Bee informed: Quick pollination facts about our most important pollinators

27 11 2015

if we die

If bees were to disappear, humans will disappear within a few years.

Albert Einstein

I find it interesting that so much is said about bees (including here on this blog), yet many of the ‘facts’ that one hears mentioned in any variety of news sources, public presentations and even scientific articles aren’t very well sourced and at times highly suspect.

For your fact-finding benefit then, I present to you some of the established facts about bees:

  1. Around 90% of all flowering plants need some form of pollination by animals (the remaining 10% use other mechanisms such as wind pollination, self-pollination, etc.).
  2. This means that about 80% of all crop species need animal pollinators.
  3. When you work this out on a global scale, it turns out that about 35% of the food consumed by humanity needs pollination to exist, meaning that about 1 in every 3 bites of your food comes from an animal pollinator.
  4. It has been estimated (in 2005) that the pollination of our crops that we receive for free from animal pollinators is worth about €153 billion/year. I’m not so certain this is an easy (precise or accurate) calculation to make, but it suffices to say that if we had to do it ourselves, we’d go broke.
  5. About half of all this crop pollination is due to a single species — the noble honey bee (Apis mellifera).
  6. The remaining half owes its existence to myriad wild pollinators (mostly insects, but also mammals, birds, and other invertebrates as well).
  7. There somewhere around 20,000 bee species in the world, but only 5% of those (i.e., ~ 1000) are ‘social’, meaning species that produce some honey-like substance. There are fewer than 10 Apis species worldwide.
  8. Generally speaking, the contribution of native bees is under appreciated, with the number of wild pollinator species contributing more to yields than their abundance per se. Some good examples studies demonstrating this include those examining apple & coffee production.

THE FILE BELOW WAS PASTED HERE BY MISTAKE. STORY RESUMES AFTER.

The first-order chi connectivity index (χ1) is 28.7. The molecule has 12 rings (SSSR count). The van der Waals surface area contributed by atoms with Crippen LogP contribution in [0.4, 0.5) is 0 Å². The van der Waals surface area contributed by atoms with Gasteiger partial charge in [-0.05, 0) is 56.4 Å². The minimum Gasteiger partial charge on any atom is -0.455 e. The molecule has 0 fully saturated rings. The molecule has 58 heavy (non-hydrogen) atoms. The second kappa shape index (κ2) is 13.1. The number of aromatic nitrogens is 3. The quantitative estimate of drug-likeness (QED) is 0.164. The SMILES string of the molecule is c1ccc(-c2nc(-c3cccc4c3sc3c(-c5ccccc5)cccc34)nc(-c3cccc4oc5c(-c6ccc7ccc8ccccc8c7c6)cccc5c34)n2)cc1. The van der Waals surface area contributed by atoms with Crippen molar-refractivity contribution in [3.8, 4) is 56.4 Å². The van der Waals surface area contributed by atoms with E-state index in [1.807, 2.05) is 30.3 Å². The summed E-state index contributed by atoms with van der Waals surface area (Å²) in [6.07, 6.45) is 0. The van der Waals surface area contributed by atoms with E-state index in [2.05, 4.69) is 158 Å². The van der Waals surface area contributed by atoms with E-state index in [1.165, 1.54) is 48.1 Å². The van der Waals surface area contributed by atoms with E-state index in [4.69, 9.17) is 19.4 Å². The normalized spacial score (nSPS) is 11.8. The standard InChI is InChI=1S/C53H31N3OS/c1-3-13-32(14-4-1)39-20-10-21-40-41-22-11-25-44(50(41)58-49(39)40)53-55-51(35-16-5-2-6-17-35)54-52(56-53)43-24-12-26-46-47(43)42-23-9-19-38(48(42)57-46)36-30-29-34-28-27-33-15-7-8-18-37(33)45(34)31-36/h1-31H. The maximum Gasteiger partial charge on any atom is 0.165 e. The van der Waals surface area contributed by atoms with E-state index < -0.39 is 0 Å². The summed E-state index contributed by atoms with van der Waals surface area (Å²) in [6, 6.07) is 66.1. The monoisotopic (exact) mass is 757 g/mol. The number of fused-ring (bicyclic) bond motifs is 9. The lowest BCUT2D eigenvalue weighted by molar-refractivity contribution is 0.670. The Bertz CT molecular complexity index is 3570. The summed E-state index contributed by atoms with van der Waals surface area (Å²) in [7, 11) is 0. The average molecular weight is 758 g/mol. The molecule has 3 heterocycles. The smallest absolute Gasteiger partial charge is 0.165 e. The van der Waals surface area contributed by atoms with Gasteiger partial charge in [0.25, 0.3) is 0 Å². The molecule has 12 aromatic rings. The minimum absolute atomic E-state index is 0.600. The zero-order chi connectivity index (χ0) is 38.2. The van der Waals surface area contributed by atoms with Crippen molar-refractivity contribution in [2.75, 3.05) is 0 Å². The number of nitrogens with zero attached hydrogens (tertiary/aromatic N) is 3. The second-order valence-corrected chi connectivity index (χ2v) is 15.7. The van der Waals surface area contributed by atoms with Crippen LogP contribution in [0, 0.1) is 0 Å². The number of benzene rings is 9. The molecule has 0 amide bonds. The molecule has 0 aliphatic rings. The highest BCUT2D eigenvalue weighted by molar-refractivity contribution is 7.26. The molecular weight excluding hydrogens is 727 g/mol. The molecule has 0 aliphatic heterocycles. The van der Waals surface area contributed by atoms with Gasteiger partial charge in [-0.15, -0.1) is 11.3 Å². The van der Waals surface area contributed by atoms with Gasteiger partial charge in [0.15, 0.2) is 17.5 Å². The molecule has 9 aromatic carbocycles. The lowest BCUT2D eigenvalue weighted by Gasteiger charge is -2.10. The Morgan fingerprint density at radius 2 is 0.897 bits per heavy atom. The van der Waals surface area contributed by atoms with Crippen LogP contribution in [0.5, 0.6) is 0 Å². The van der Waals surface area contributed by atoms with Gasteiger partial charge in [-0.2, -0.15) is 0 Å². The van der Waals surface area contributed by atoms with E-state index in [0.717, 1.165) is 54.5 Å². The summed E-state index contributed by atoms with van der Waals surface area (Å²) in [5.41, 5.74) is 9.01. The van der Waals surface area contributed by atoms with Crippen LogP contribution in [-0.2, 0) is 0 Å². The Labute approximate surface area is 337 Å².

9. While beekeeping (of mostly Apis mellifera) is generally increasing around the world, there have been some well-publicised and shocking declines around the world (varying from between 25 and 60% depending on region). These declines are due to many interacting causes, including pesticides, agricultural intensification, loss of adjacent native habitats, loss of ruderal vegetation, disease, parasites and even climate change.

I hope these little facts and figures help you out. Now go spread the word about how important it is to keep a healthy pollinator community around!

CJA Bradshaw


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4 responses

31 10 2017
You know you’re screwed when the insects disappear | ConservationBytes.com

[…] know the value of insects for pollination (i.e., 1 in every 3 mouthfuls of your food is thanks to an animal pollinator, and about half of that is down to one species — the honey bee Apis mellifera), for soil health, […]

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24 02 2016
Biowealth | ConservationBytes.com

[…] of the food grown to feed the seven billion-strong human population is pollinated by a wide array of animals, and most of that is done by a single species – the honeybee. Yet bee populations around the […]

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30 11 2015
Tim O'Connell

Reblogged this on The Waterthrush Blog.

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27 11 2015
Mark Brundrett

We are finding lots of pollinators in our banksia woodland restoration sites in Perth. Nectar scarab beetles are especially important, as well as native bees and wasps. The link below shows examples of pollinators and other common insects in these urban bushland habitats. Unfortunately, we probably have at least 10 European honeybees for every native bee.

https://www.flickr.com/groups/perth_banksia_invert/pool/

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